This compact corner of the Baltic is drawing trendy visitors seeking new destinations. Although a former Soviet Republic (regaining independence in 1991), Estonia shares ethnic and linguistic roots with the Finns. The countryside is dotted with medieval castles and manors.
Tallinn, the capital, is one of Europe’s best-preserved medieval cities, famed for its ancient stone walls; winding, cobbled streets and torchlit alleys; secret stairways; and tower ramparts. See especially the early 13th-century Toompea Castle, Toomkirik (domed church) and Raekoja Plats (the city hall square). In summer, the sun never really sets, bringing out locals and visitors alike to enjoy the numerous outdoor cafes. Come winter, and the cafe scene moves into the unique cellar bars
The southern city Tartu is neo-classical in style and home of a 365-year-old university, as well as of ancient ruins and leafy parks.
Narva lies on the river separating Estonia and Russia. The inspiring restored tower of medieval Narva Fortress overlooks Ivangorod fortress on the Russian bank. Inside is a gallery and museum to the battles fought here by Swedes, Russians and Teutonic Knights.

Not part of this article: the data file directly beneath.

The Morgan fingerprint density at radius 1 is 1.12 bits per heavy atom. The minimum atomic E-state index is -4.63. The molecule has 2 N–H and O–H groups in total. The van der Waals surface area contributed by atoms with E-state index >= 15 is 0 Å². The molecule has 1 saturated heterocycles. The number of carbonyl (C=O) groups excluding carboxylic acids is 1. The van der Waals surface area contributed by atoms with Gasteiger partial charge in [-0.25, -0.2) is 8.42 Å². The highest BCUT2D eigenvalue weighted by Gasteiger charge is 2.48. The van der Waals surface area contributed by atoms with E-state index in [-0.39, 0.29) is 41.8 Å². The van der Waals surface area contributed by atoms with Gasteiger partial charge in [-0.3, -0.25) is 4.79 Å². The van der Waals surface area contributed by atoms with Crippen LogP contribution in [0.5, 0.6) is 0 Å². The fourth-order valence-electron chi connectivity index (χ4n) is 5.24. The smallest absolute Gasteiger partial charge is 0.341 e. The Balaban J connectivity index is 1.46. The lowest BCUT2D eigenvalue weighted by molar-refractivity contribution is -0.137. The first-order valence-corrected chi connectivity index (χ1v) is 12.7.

Parnu, on the western coast, is the summer capital and known for its sandy beaches, mud baths and Art Deco hotels. Nearby is Haapsalu, a longtime resort popular in the 19th century with Russian royals.
The large islands of Saaremaa and Hiiumaa were quite isolated during Soviet times. Hiiumaa remains wild and silent, perfect for getaways. Saaremaa is known for wooden windmills; stone-and-thatch cottages; and the perfectly preserved Bishop’s Castle.
A day trip from Tallinn takes you to Lahemaa National Park on the highway to St. Petersburg. The park’s 162,500 acres are great for swimming and hiking, or just exploring the manors.